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Money

Medicaid task force reports findings early

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The governor's Medicaid task force has delivered their findings.

Cutting Medicaid has been a big component of New York Governor Andrew Cuomo's plans to keep taxes in the state flat (something businesses love).  Casey Seiler at the Times Union has the details on the findings of the state's Medicaid Redesign Team, which filed its recommendations to that effect a week early:

The major elements of the package include a 4 percent cap on the state's share of Medicaid, which would be pegged at slightly more than $15 billion. The gross cost of New York's Medicaid program, including federal funds, would be almost $53 billion. To enforce the cap, the state Department of Health and the Budget Division would be charged with monitoring month-to-month spending, and would be empowered to impose "utilization controls" and rate reductions if those agencies determined it was about to be exceeded. The plan would also initiate a rapid expansion of the use of managed care programs: Within three years, almost all Medicaid recipients would be entered into a program in which all major aspects of their care would be centrally monitored. Critics of current Medicaid practices note that one of the main cost drivers is the hodgepodge nature of much of its spending, especially on the state's most vulnerable.

The early results help the governor move along the state's budget process, which until now has had a big question mark where savings for Medicaid should be:

Cuomo said the conclusion of this aspect of the team's work fills in what his critics said was a nearly $3 billion blank spot in his budget proposal, which he wants to see passed by the start of the new fiscal year on April 1. "Well, we just filled in the blank, OK?," Cuomo said. "The questions have been answered. Now we need the Legislature to fill in the blank and to do their job, and to get a budget passed on time."

Kodak
Kodak has forged a partnership with Konica Minolta to co-market each other's products globally, reports Matt Daneman at the Democrat and Chronicle:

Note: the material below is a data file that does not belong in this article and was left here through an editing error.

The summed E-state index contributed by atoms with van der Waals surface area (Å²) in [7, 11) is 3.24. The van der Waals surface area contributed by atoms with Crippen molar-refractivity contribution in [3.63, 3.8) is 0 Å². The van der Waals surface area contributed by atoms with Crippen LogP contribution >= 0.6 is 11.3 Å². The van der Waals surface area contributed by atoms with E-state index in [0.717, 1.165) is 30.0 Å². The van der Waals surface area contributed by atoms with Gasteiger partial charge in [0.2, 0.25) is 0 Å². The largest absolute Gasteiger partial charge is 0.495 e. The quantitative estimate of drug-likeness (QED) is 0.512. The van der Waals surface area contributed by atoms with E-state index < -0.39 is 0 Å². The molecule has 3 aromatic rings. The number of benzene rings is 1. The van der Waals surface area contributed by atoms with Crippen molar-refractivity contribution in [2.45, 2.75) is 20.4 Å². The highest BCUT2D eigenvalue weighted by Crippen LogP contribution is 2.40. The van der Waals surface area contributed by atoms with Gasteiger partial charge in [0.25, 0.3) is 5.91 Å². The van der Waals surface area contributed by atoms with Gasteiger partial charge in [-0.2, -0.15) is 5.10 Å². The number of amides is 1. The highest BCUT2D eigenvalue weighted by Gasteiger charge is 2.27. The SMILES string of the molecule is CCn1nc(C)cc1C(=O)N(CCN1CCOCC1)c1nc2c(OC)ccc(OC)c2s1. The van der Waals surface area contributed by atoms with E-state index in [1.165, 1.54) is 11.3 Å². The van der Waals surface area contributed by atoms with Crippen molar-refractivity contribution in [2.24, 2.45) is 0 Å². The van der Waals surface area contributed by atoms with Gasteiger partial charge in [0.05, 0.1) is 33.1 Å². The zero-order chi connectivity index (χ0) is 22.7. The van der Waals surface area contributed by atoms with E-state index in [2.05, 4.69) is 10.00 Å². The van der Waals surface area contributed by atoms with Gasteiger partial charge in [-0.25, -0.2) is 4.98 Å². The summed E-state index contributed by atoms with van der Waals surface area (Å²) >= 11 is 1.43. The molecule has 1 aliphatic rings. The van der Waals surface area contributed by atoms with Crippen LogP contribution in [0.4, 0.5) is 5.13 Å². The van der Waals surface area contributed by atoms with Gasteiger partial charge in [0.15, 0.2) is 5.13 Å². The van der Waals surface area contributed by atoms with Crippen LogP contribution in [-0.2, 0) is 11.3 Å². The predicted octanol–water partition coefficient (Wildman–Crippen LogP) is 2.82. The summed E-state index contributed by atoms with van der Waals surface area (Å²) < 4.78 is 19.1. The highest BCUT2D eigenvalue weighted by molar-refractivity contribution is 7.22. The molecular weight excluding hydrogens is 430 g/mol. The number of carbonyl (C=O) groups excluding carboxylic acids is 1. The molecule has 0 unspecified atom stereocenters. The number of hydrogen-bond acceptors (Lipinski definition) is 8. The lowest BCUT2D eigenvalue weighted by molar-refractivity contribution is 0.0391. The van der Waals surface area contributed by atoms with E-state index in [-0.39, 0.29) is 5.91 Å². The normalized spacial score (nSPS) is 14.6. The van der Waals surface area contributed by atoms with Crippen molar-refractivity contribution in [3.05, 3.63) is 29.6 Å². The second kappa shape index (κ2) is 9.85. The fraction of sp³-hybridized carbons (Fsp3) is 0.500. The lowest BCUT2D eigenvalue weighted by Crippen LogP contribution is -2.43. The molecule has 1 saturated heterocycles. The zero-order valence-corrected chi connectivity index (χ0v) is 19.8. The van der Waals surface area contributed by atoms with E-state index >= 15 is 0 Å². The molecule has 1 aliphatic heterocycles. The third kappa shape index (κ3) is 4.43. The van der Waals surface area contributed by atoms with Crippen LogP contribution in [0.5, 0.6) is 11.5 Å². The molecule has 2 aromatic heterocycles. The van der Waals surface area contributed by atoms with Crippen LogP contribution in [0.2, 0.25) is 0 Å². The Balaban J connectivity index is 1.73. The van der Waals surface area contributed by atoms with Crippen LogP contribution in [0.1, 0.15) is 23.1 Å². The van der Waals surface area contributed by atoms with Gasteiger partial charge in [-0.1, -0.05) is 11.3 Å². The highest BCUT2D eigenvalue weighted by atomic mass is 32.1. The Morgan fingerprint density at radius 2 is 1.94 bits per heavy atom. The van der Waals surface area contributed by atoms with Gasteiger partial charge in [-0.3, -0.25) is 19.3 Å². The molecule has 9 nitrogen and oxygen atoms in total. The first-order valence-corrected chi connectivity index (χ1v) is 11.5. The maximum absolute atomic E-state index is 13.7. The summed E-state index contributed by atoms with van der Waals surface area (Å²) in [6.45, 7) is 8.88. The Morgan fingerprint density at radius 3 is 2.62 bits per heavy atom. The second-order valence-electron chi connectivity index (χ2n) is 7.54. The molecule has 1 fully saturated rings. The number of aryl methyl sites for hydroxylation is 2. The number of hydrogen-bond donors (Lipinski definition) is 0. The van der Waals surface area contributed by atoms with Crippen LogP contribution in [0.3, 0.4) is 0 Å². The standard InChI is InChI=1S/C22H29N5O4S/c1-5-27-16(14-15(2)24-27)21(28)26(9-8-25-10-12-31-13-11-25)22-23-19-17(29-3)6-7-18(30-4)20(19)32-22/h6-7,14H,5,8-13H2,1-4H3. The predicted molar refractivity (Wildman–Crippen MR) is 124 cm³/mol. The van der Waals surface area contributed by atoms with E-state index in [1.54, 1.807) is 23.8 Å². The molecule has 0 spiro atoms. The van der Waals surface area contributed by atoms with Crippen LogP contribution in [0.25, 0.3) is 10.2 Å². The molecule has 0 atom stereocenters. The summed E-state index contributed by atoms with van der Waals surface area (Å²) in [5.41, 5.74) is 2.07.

Under the Kodak-Konica agreement, Konica Minolta will start selling Kodak's Nexpress color presses in addition to Digimaster. Kodak, meanwhile, will sell the Konica Minolta bizhub Press C6000, C7000 and C8000 in the U.S., United Kingdom, Germany and France, and the Konica Minolta bizhub Pro 1200/1200P monochrome digital presses in the U.S. Kodak also will offer all the equipment, controllers and accessories associated with the Konica Minolta portfolio. The products of both companies will maintain the manufacturer's brand.

In other good news for Kodak, the FDA has given a Kodak laser technology a key approval to help move better projection technology to movie theaters.  Mike Dickinson at the Rochester Business Journal reports:

Kodak explained that typically digital projection systems that use high power lasers fall under the definition of a “demonstration laser” and must follow existing regulations for conventional laser projectors, such as those used in laser light show displays. Kodak has been working with laser safety consultants and the FDA to address potential safety issues. The Kodak technology promises to bring improved image quality to theater screens, including brighter 3-D viewing, and to reduce costs of digital projection in cinemas through long-life lasers, lower-cost optics and more efficient energy usage, Kodak officials said. The company introduced its laser technology in September 2010. Kodak is in discussions to license the technology, and aims to have it in the marketplace within two years, [Kodak COO Les] Moore said.

GM
Tom Krisher with AP reports that GM has had its first profitable year since 2004, picking up $4.7 billion:

GM executives predicted Thursday that the automaker would build on last year’s earnings as sales continue to rise, especially in North America. With a good performance by GM this year, the U. S. government could recover more of its $49.5 billion bailout, nearly half of which has been repaid. And GM could even retake the title of world’s largest automaker, held by Toyota since 2008. GM sold 8.39 million cars and trucks worldwide in 2010, coming within 30,000 vehicles of unseating Toyota, which has been wounded by a string of safety recalls, including another big one on Thursday. That 30,000-vehicle difference works out to a little more than a day’s worth of sales for GM.

But not so fast - rising oil prices following turmoil in North Africa and the Middle East could threaten those gains, according to Krisher.

Jacob Goldstein at NPR's Planet Money breaks out the three big bullet points behind the profits:

  • GM cut jobs
  • GM sold a ton of cars
  • GM has pulled it together

Earnings

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